Officials eye rules for business licenses for renting homes
By Deangelo McDaniel
If you derive income from renting apartments or a single-family home in a municipality, should you be required to purchase a business license like the hardware-store owner?
Most municipalities in the area say you should. Hartselle has been the exception, but that may be changing.
As area governments move to comply with the Business License Reform Act of 2006, officials are looking at who is required to purchase a business license.
Surprisingly, council members in some cities like Hartselle and Decatur are learning that people can rent as many single-family homes as they want without purchasing a business license.
“This is not right,” council President Kenny Thompson of Hartselle said. “I own a beach home in Gulf Shores, which I rent out some of the time, and I have to purchase a business license.”
The act, which is designed to standardize business license codes throughout the state, has to be followed, beginning Jan. 1.
With few exceptions, the legislation does not mandate how much and what municipal governments should charge for business licenses.
Some of the larger cities in the area, like Decatur and Athens, require people who rent apartments to purchase business licenses.
But Decatur’s ordinance, which city leaders revised in 1999, does not require people who rent houses to purchase a license, no matter how many homes they rent.
An out-of-state firm or corporation whose sole business is to rent homes in Decatur would be exempt from buying a business license.
Mayor Don Kyle was not available for comment. But, two months ago in an editorial board meeting with The Daily, he opposed requiring people who derive income from renting houses to buy a license.
Council President Billy Jackson disagrees. Requiring people who make income on rent to buy a license, gives the city a method to track absent landlords, he said.
“I know there needs to be some guidelines in place, but we need to take a look at this,” Jackson said.
He said a large percent of the land in his District 1 is rental property. Jackson said a lot of the people who own the property rent it and don’t care about the community.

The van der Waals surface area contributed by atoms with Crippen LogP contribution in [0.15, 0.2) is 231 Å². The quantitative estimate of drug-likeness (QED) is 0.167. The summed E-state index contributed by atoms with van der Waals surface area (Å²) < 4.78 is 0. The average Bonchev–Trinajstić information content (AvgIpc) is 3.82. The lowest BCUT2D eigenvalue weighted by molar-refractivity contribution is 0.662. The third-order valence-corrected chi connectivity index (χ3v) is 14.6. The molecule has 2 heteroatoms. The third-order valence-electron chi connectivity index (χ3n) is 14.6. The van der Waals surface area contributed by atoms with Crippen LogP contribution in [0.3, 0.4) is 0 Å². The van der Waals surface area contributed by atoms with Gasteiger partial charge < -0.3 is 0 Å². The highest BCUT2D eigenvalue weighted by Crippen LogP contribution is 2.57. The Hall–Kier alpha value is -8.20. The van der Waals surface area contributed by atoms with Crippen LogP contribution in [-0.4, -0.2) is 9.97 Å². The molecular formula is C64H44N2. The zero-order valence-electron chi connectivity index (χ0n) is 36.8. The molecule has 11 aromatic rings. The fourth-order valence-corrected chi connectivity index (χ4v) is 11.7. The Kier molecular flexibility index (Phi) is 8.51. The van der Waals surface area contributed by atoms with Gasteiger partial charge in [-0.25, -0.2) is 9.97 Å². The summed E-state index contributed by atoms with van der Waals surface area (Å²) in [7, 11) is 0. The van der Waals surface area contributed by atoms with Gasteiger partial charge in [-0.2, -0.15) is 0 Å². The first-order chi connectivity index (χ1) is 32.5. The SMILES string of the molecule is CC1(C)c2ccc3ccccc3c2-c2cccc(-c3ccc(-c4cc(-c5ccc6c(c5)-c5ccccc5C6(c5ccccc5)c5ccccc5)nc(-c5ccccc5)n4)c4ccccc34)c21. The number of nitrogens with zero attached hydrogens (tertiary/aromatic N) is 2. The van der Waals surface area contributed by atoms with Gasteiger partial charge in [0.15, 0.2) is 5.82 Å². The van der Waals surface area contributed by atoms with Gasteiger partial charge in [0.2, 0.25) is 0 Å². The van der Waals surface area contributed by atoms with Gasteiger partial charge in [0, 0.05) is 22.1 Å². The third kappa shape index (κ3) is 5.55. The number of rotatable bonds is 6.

“This would give the city a way to find the landowners, especially when we have problems on their property,” he said.
Decatur does require people who rent commercial property to buy a license.
Athens has one of the toughest business ordinances in the area. There is no exception for people who rent commercial property, duplexes or apartment units, City Clerk John Hamilton said.
If you rent a single-family house that generates more than $5,000 in income annually, you are required to purchase a business license.
Hamilton said they will keep this section in the ordinance, but may recommend that the council increase the amount to $10,000 for an exemption.
“This is one of the few areas we have not made a final decision for the new ordinance,” he said.
Apartment owners in Moulton have been buying business licenses for four years, according to City Clerk Shirley Gilley.
“They’ve always been required to get one, but we haven’t been enforcing it until a few years ago,” Gilley said.
Hartselle is the city where the most significant changes may come. The city’s business license ordinance has been the same since the 1970s. Hartselle has never required apartment owners or people who rent commercial buildings to buy a business license.
Like Thompson, Councilman Bill Smelser owns a beach house in Gulf Shores.
“These people that own apartments and rent commercial property should be buying a license,” Smelser said. “They are making income in Hartselle like other businesses.”
As for single-family homes, Hartselle talked about requiring people who rent two or more houses to buy a license.
The council did not touch on enforcement, but Athens believes it has the answers.
Hamilton said they rely on city employees, Athens Utilities and renters to help identify property owners.
When the city mails license renewals, for example, businesses are asked if they rent or own the property.
“If they rent the property, they have to name their landlord,” Hamilton said.
Hamilton said they also go to Athens Utilities when people request utility services.
“It’s not perfect, and we don’t have an unlimited staff, but we do what we can to enforce the ordinance,” he said.
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